What New Yorker cartoonist William Steig created in the 1990 book and a cadre of writers created for the film was a starting point for Tesori and Lindsay-Abaire.

"We tried to be as true to the source material as possible, the movie as well as the book," Lindsay-Abaire says. "The book, while very different from the movie, still has this irreverence in it and naughtiness to it that makes it accessible to both kids and adults.

"We also tried to stay true to that, as well," he adds. "Yes, it's a kids' story, but also something that parents could find a lot in it to laugh and enjoy, stuff that would go over the kids' heads that parents would like."

Lindsay-Abaire graduated from Sarah Lawrence College with a liberal-arts degree in literature and theater. He went on to Juilliard.

"Sarah Lawrence is all about finding your voice and bringing your voice forward," he says. "They did that in spades and I have reaped the rewards of that education many times over. Now, I'm helping characters to find their voices."

He says that writing book and lyric changed him.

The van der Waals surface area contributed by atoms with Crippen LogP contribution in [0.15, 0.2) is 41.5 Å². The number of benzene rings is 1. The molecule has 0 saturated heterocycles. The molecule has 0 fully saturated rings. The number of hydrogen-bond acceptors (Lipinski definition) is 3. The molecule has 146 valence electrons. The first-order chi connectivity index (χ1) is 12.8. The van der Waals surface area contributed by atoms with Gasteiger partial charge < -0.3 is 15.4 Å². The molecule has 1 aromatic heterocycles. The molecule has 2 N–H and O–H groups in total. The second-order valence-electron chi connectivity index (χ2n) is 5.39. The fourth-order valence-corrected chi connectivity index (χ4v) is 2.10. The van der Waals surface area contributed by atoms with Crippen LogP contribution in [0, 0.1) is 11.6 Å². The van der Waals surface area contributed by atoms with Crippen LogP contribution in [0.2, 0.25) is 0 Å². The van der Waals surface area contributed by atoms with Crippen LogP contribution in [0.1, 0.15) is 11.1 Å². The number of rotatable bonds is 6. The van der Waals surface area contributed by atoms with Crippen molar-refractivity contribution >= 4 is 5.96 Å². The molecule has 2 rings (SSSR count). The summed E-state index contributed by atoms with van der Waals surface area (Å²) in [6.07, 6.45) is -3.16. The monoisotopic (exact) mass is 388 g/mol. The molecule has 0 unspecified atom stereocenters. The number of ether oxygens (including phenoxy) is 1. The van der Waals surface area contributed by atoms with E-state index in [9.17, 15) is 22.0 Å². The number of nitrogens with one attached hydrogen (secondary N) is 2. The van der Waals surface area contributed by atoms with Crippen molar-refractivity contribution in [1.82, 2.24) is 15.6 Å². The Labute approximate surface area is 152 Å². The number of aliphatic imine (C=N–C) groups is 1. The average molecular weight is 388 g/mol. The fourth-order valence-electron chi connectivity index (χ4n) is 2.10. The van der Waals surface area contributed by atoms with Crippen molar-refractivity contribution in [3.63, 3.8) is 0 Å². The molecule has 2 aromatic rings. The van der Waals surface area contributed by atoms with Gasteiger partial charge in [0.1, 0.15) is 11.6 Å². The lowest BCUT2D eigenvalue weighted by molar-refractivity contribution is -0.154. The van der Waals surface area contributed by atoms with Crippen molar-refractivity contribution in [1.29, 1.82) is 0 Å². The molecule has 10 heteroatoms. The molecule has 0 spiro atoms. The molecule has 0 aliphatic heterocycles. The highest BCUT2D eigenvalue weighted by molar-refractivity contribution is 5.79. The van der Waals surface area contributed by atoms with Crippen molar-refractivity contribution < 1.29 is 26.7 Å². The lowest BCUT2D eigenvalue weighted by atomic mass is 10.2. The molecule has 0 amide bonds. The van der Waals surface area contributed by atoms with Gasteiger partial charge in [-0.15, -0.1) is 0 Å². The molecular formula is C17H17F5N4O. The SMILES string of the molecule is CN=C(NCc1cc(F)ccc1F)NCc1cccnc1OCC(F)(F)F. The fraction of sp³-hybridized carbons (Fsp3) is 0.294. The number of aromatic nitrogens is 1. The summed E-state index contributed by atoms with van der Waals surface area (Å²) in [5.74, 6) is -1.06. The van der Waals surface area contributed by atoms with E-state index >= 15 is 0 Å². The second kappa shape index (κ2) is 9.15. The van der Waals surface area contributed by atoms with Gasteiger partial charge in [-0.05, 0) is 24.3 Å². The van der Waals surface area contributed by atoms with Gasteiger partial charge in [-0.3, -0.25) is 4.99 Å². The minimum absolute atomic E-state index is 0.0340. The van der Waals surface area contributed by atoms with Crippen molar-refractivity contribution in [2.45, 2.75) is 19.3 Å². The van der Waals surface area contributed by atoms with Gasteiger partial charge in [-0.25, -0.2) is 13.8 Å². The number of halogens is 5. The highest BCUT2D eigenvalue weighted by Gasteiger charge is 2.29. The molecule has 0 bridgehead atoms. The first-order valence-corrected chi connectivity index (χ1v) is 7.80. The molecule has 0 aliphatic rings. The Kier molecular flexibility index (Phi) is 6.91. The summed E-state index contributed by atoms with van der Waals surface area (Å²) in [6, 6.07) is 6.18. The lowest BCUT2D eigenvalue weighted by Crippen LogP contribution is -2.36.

"Now, I'm always inclined to cut a book scene, which I never really was in 'High Fidelity,' " he says with a laugh. "Here, it's like 'Let's get to the song as quickly as possible.' "

The team crafted 17 songs for "Shrek," none of which appeared in the original film.

Based on the strength of a few of the songs he wrote with Tesori, Lindsay-Abaire was awarded the 2008 Ed Kleban Award as America's most promising musical theatre lyricist - for a show that won't open till tonight.

The playwright, known for his quirky characters in such plays as "Fuddy Meers" and "Kimberly Akimbo," was the first person DreamWorks Theatricals hired to work on "Shrek: The Musical," the studio's first venture into bringing its films to Broadway. Tesori joined in the summer 2004.